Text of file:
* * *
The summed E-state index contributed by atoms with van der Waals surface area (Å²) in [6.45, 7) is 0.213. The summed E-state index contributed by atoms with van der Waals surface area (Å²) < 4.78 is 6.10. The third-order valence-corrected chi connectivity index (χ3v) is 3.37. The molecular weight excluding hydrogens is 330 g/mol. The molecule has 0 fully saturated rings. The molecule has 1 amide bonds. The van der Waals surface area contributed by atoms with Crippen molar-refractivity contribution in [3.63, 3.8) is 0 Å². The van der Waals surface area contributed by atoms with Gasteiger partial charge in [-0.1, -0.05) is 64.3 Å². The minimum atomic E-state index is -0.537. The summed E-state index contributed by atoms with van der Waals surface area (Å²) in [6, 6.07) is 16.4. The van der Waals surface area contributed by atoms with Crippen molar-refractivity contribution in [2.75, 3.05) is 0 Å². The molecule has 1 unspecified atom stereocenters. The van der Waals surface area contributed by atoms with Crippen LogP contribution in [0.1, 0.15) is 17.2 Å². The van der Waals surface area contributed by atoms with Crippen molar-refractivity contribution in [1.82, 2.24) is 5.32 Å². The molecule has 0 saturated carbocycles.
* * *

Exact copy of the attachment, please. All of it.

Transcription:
The summed E-state index contributed by atoms with van der Waals surface area (Å²) in [6.45, 7) is 0.213. The summed E-state index contributed by atoms with van der Waals surface area (Å²) < 4.78 is 6.10. The third-order valence-corrected chi connectivity index (χ3v) is 3.37. The molecular weight excluding hydrogens is 330 g/mol. The molecule has 0 fully saturated rings. The molecule has 1 amide bonds. The van der Waals surface area contributed by atoms with Crippen molar-refractivity contribution in [3.63, 3.8) is 0 Å². The van der Waals surface area contributed by atoms with Gasteiger partial charge in [-0.1, -0.05) is 64.3 Å². The minimum atomic E-state index is -0.537. The summed E-state index contributed by atoms with van der Waals surface area (Å²) in [6, 6.07) is 16.4. The van der Waals surface area contributed by atoms with Crippen molar-refractivity contribution in [2.75, 3.05) is 0 Å². The molecule has 1 unspecified atom stereocenters. The van der Waals surface area contributed by atoms with Crippen LogP contribution in [0.1, 0.15) is 17.2 Å². The van der Waals surface area contributed by atoms with Crippen molar-refractivity contribution in [1.82, 2.24) is 5.32 Å². The molecule has 0 saturated carbocycles.